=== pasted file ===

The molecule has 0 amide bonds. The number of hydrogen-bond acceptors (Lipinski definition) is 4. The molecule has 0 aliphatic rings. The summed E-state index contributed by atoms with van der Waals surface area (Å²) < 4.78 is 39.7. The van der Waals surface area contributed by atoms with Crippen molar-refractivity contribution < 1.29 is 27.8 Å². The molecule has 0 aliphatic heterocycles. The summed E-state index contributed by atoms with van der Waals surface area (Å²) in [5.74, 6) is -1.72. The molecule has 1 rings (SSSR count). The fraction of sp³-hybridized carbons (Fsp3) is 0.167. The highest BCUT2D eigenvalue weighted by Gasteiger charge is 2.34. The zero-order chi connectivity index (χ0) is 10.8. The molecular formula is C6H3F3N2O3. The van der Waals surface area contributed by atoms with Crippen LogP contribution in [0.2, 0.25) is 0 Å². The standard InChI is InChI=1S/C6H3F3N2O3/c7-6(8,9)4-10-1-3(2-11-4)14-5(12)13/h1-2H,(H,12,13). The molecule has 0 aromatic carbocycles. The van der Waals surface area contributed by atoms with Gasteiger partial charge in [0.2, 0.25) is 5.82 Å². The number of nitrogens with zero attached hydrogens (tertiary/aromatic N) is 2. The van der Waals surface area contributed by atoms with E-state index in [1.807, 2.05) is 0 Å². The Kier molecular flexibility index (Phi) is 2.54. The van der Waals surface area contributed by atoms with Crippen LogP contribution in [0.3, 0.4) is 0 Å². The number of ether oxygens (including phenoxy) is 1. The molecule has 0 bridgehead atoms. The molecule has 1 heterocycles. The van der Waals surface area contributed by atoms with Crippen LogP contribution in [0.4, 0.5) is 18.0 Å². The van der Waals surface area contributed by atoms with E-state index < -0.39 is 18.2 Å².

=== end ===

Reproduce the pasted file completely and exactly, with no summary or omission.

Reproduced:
The molecule has 0 amide bonds. The number of hydrogen-bond acceptors (Lipinski definition) is 4. The molecule has 0 aliphatic rings. The summed E-state index contributed by atoms with van der Waals surface area (Å²) < 4.78 is 39.7. The van der Waals surface area contributed by atoms with Crippen molar-refractivity contribution < 1.29 is 27.8 Å². The molecule has 0 aliphatic heterocycles. The summed E-state index contributed by atoms with van der Waals surface area (Å²) in [5.74, 6) is -1.72. The molecule has 1 rings (SSSR count). The fraction of sp³-hybridized carbons (Fsp3) is 0.167. The highest BCUT2D eigenvalue weighted by Gasteiger charge is 2.34. The zero-order chi connectivity index (χ0) is 10.8. The molecular formula is C6H3F3N2O3. The van der Waals surface area contributed by atoms with Crippen LogP contribution in [0.2, 0.25) is 0 Å². The standard InChI is InChI=1S/C6H3F3N2O3/c7-6(8,9)4-10-1-3(2-11-4)14-5(12)13/h1-2H,(H,12,13). The molecule has 0 aromatic carbocycles. The van der Waals surface area contributed by atoms with Gasteiger partial charge in [0.2, 0.25) is 5.82 Å². The number of nitrogens with zero attached hydrogens (tertiary/aromatic N) is 2. The van der Waals surface area contributed by atoms with E-state index in [1.807, 2.05) is 0 Å². The Kier molecular flexibility index (Phi) is 2.54. The van der Waals surface area contributed by atoms with Crippen LogP contribution in [0.3, 0.4) is 0 Å². The number of ether oxygens (including phenoxy) is 1. The molecule has 0 bridgehead atoms. The molecule has 1 heterocycles. The van der Waals surface area contributed by atoms with Crippen LogP contribution in [0.4, 0.5) is 18.0 Å². The van der Waals surface area contributed by atoms with E-state index < -0.39 is 18.2 Å².